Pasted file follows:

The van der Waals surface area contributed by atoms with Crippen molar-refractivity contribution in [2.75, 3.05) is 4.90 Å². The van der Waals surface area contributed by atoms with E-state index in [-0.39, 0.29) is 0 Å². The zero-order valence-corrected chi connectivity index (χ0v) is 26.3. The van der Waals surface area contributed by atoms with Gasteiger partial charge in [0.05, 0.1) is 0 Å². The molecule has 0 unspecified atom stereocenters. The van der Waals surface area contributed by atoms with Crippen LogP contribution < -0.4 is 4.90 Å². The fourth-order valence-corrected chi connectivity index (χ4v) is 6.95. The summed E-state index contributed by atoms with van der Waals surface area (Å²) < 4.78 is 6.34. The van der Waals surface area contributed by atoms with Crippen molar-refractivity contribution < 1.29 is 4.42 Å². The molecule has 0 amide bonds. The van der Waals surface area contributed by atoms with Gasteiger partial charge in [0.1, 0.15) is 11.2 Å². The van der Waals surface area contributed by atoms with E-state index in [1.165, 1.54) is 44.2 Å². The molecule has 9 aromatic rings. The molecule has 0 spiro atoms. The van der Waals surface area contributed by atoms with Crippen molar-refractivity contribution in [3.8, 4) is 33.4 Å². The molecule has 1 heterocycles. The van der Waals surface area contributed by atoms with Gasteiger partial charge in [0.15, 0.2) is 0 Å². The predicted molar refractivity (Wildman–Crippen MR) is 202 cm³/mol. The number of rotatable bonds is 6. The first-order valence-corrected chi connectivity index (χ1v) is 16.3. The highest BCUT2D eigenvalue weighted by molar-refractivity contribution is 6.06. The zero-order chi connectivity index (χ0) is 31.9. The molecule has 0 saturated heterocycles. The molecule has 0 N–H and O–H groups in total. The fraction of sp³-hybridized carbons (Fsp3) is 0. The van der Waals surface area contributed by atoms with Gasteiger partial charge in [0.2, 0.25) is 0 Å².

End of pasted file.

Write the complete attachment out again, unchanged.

The van der Waals surface area contributed by atoms with Crippen molar-refractivity contribution in [2.75, 3.05) is 4.90 Å². The van der Waals surface area contributed by atoms with E-state index in [-0.39, 0.29) is 0 Å². The zero-order valence-corrected chi connectivity index (χ0v) is 26.3. The van der Waals surface area contributed by atoms with Gasteiger partial charge in [0.05, 0.1) is 0 Å². The molecule has 0 unspecified atom stereocenters. The van der Waals surface area contributed by atoms with Crippen LogP contribution < -0.4 is 4.90 Å². The fourth-order valence-corrected chi connectivity index (χ4v) is 6.95. The summed E-state index contributed by atoms with van der Waals surface area (Å²) < 4.78 is 6.34. The van der Waals surface area contributed by atoms with Crippen molar-refractivity contribution < 1.29 is 4.42 Å². The molecule has 0 amide bonds. The van der Waals surface area contributed by atoms with Gasteiger partial charge in [0.1, 0.15) is 11.2 Å². The van der Waals surface area contributed by atoms with E-state index in [1.165, 1.54) is 44.2 Å². The molecule has 9 aromatic rings. The molecule has 0 spiro atoms. The van der Waals surface area contributed by atoms with Crippen molar-refractivity contribution in [3.8, 4) is 33.4 Å². The molecule has 1 heterocycles. The van der Waals surface area contributed by atoms with Gasteiger partial charge in [0.15, 0.2) is 0 Å². The predicted molar refractivity (Wildman–Crippen MR) is 202 cm³/mol. The number of rotatable bonds is 6. The first-order valence-corrected chi connectivity index (χ1v) is 16.3. The highest BCUT2D eigenvalue weighted by molar-refractivity contribution is 6.06. The zero-order chi connectivity index (χ0) is 31.9. The molecule has 0 saturated heterocycles. The molecule has 0 N–H and O–H groups in total. The fraction of sp³-hybridized carbons (Fsp3) is 0. The van der Waals surface area contributed by atoms with Gasteiger partial charge in [0.2, 0.25) is 0 Å².